Well, Lent has come to an end. I got in a bit ago from the Easter Vigil Mass with Mum (with whom I'm visiting), who went right to bed (an hour late) for work tomorrow after we heard on the news that we'd missed a heart-stopping end to the Illini-Arizona game. After being spoiled by years at a liturgical wonderland like Notre Dame, it can be charming, amusing or horrifying to hear the stuggles of a church trying to do a good liturgy with minimal resources. Tonight I had shivers of joy, though, in listening to this Wisconsin fellow tentatively chant his way through the Exultet, of which I see Bishop Seraphim has been talking about over in his Live Journal.
Just had some good, quiet chat this afternoon and evening, sharing a pan pizza for dinner and keeping half an eye on the news or on the game. Talked about Brideshead Revisited, which she's almost finished; about her and Aunt Pat's upcoming summer trip to Ireland, with me alternately moaning about places she was missing or moaning about places she was hitting that I had missed; talked about the nieces/granddaughters and such achievements as Haley learning to walk and Grace learning to pray. (Quoth Grace: "mumblemumblemumblemumblemumblemumblemumble: AMEN." This, sadly, makes her as adept as many adult Catholics....) Actually, it's quite fascinating to hear from Leslie about Grace insisting that Mommy say the prayer before dinner: it boggles my mind to see someone who is not yet three starting to develop some kind of sensitivity to ritual and solemnity in speech, even if she cannot fully understand the content yet. I opened a padded envelope I'd tucked into my bookbag on the way out the door, and we salivated together over what turned out to be an autographed copy of Over The Rhine's new album Drunkard's Prayer, but which we set regretfully aside until tomorrow so that I could finish my no-recorded-music Lenten discipline without my Catholic Mom tempting me into failure. That will break the fast most blissfully, I should imagine. You have to love artists so confident that they'll tell you up front, "We recorded this in our living room," and for whom you have every confidence that it will be worth so much more than most products coming out of gleaming studios.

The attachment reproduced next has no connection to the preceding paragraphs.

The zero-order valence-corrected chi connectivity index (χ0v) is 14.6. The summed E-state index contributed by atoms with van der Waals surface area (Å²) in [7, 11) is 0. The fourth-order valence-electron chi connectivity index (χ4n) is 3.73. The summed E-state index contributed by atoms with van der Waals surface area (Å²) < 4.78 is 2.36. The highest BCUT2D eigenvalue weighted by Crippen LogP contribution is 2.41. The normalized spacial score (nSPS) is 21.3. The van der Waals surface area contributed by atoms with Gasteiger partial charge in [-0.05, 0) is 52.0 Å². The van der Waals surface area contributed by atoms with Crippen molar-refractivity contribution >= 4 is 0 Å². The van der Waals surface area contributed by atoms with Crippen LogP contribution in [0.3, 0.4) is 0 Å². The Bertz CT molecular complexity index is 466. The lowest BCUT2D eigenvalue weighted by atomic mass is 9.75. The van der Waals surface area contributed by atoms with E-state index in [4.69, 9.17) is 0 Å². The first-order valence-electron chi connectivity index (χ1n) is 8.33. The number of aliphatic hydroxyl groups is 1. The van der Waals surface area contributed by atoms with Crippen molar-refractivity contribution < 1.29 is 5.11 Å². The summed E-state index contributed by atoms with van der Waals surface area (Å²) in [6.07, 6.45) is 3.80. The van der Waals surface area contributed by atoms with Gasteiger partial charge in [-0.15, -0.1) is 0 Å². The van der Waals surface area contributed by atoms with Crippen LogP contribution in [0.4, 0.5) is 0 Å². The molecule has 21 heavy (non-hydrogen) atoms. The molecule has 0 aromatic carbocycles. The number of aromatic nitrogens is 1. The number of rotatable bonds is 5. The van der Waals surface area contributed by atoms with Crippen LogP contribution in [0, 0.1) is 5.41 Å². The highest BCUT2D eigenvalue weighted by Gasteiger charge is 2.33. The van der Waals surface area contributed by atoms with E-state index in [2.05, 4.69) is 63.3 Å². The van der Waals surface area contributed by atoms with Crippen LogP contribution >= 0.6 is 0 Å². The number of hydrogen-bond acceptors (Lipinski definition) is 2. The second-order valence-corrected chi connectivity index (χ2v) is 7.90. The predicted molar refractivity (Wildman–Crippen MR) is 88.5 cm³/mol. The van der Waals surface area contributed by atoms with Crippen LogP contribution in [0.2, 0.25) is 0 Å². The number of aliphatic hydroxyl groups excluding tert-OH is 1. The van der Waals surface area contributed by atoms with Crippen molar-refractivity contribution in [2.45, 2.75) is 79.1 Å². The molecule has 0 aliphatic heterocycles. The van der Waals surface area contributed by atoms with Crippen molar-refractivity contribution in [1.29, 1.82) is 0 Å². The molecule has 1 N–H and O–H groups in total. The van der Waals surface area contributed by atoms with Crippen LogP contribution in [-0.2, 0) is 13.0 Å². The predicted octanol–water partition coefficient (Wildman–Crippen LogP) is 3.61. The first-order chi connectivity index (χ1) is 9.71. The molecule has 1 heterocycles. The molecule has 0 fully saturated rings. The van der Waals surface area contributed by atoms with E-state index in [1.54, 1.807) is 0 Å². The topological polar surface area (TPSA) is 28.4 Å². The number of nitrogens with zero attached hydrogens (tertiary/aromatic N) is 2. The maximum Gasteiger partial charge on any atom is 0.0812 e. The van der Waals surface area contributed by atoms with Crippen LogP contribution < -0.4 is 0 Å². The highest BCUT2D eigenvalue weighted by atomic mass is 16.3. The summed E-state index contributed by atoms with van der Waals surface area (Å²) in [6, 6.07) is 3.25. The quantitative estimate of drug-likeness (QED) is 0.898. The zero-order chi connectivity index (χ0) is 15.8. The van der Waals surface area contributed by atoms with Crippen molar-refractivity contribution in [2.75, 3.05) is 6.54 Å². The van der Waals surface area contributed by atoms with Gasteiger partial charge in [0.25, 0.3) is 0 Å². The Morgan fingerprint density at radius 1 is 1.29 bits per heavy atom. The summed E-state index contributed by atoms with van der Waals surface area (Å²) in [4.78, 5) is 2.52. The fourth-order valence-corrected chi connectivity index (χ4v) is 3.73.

I'm knocking off the epilogue to Beverly Daniel Tatum's "Why Are All the Black Kids Sitting Together in the Cafeteria?" tonight so that I can pass the book on to my sister Leslie tomorrow. This fabulous book--which I really wish I'd read before teaching high school--is one of the texts for the ethics class I am TA for this spring, "Christian Faith and Racial Justice." It's got incredible stuff about early childhood, childhood, and adolescent racial identity development and it was only in the course of reading this that I realized for the first time that my nieces would undergo some of this, being Irish-Taiwanese. I just tend to think of racial and ethnic diversity in terms of "fun," and hadn't seen the sobering fact that the girls would likely face racial identity or even racist challenges in the course of their development. One of the benefits of "white privilege" for me is that I don't have to think of such things, even when I ought to or need to. So, with Leslie's background in early childhood development, I thought she might find the book useful if it gives her any insights into the future of which she isn't already aware.